As Caracas continues in chaos, and Hugo Chávez’s heirs are at each other’s throats, a once-powerful member of the Bolivarian Revolution’s inner circle, Venezuelan United Nations Ambassador Rafael Ramírez, is struggling to survive.
Formerly Venezuela’s oil minister, he could be key to multiple corruption investigations around the world, including in the United States, where several of his former associates have been indicted. But as U.N. ambassador, Ramírez has enjoyed diplomatic immunity—until now.
Ramírez, a tall, soft-spoken diplomat, is well-liked in Turtle Bay’s diplomatic circles. Arriving in New York in 2014, he’s already served a two-year stint as a member of the U.N.’s most prestigious body, the Security Council, where he firmly, but always politely, represented the fiery populist socialism of the Bolivarian Revolution as founded by Chavez, who died in 2013.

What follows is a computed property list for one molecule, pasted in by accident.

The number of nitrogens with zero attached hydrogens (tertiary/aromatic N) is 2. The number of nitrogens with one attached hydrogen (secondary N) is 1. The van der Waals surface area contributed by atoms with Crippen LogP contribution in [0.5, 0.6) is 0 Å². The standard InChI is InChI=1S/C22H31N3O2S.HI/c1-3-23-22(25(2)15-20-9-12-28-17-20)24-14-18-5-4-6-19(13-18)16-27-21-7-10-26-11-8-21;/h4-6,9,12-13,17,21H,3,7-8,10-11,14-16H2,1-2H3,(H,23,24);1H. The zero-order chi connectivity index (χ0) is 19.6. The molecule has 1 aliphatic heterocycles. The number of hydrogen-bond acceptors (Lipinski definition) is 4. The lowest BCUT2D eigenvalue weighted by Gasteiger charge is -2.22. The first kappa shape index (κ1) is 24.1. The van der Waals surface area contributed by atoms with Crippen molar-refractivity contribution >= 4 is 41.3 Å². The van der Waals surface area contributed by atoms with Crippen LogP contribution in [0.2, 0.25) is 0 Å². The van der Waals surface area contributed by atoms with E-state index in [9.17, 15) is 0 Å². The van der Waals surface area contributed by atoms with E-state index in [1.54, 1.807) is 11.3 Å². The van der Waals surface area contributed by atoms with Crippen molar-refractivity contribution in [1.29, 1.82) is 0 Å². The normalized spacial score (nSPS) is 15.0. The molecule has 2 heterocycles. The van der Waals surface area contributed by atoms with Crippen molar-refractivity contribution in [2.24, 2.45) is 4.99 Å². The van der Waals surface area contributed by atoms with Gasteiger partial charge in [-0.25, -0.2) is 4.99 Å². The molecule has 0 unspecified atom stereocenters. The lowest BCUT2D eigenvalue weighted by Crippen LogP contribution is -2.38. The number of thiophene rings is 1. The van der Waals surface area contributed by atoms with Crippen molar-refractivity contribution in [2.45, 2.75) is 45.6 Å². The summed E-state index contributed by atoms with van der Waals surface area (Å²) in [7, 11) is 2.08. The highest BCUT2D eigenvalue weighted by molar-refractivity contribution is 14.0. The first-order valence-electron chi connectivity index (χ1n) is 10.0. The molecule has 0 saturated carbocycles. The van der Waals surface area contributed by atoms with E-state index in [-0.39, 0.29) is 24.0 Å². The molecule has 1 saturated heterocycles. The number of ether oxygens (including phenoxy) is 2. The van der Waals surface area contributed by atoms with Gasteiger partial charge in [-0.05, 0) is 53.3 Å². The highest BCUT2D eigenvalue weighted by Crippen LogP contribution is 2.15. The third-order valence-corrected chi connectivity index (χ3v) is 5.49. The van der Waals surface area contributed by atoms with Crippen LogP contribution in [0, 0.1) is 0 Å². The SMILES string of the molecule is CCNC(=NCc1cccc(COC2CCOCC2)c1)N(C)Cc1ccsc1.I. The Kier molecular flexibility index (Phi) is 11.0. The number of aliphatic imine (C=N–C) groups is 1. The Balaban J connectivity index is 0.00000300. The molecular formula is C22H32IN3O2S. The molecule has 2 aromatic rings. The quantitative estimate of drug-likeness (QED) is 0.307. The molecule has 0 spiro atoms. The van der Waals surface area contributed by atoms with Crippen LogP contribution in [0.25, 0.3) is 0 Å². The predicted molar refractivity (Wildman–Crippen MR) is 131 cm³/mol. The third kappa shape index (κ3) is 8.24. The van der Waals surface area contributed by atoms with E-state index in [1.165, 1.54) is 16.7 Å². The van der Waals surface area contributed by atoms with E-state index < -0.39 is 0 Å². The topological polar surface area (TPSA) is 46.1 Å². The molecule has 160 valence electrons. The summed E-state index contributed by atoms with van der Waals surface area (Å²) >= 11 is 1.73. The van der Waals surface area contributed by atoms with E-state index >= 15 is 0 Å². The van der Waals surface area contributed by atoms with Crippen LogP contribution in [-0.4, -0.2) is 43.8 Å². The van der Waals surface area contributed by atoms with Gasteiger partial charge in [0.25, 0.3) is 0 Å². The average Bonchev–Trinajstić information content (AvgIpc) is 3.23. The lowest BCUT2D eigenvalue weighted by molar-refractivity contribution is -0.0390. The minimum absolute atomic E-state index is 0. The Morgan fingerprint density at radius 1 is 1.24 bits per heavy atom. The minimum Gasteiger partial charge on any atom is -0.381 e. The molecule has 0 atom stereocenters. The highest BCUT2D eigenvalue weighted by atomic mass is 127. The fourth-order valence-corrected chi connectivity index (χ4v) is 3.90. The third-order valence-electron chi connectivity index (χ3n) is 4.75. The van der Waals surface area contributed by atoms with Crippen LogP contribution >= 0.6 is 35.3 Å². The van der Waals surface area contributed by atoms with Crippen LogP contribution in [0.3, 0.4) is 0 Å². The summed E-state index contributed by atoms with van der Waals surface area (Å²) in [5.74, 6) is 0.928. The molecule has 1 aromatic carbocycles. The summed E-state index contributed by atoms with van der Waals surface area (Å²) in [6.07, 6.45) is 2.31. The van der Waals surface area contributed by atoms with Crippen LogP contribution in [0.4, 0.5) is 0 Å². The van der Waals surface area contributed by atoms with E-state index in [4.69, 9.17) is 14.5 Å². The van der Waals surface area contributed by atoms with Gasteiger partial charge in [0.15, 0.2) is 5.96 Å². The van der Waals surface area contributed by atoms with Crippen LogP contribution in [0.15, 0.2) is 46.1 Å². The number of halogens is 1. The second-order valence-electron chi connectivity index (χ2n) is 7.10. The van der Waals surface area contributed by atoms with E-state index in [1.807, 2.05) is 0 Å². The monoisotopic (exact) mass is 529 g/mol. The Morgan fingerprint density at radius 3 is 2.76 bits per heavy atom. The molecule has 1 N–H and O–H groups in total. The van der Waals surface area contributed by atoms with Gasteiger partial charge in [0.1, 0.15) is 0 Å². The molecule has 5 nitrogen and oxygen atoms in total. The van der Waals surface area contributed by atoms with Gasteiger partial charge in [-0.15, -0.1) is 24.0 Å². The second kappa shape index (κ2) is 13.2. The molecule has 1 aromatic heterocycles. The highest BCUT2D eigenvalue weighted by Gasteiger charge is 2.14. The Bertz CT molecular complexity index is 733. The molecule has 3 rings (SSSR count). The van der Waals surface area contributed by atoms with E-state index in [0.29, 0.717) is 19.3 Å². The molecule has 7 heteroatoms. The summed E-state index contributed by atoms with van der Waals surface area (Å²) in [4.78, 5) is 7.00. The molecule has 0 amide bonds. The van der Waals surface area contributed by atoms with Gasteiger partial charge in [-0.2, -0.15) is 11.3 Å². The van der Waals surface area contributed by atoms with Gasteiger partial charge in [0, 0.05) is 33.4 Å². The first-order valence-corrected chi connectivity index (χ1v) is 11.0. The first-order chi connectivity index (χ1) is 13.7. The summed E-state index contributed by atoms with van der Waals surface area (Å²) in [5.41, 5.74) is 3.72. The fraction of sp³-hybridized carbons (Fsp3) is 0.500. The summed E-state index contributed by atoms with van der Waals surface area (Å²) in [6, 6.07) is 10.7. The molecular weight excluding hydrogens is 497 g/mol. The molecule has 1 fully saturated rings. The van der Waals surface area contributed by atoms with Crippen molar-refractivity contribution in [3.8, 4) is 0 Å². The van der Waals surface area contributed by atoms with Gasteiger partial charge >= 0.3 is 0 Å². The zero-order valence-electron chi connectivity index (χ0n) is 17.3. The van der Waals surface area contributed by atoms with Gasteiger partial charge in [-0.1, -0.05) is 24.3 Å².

Ramírez was a close confidante of Chavez, but for years he had a rivalry with his successor, President Nicolás Maduro. And on Wednesday Reuters reported from Caracas that Maduro fired Ramírez.
According to several Venezuelan press accounts, when Foreign Minister Jorge Arreaza relayed the bad news to Ramírez over the phone Tuesday night, the ambassador retorted that only Maduro himself can fire him.
Arreaza flew to New York on Wednesday, ostensibly to attend a Thursday meeting of the Non-Aligned Movement, but Caracas outlets reported he came to do the firing in person. That did not lessen the confusion. CNN in Spanish on Wednesday night cited Venezuelan sources who denied Ramírez was fired.
A U.N. spokesperson, Farhan Haq, said the world body was not notified of any personnel changes in the Venezuelan representation, but a Venezuelan diplomat familiar with the situation told The Daily Beast that on Wednesday night Ramírez got an official notice of his firing from Caracas.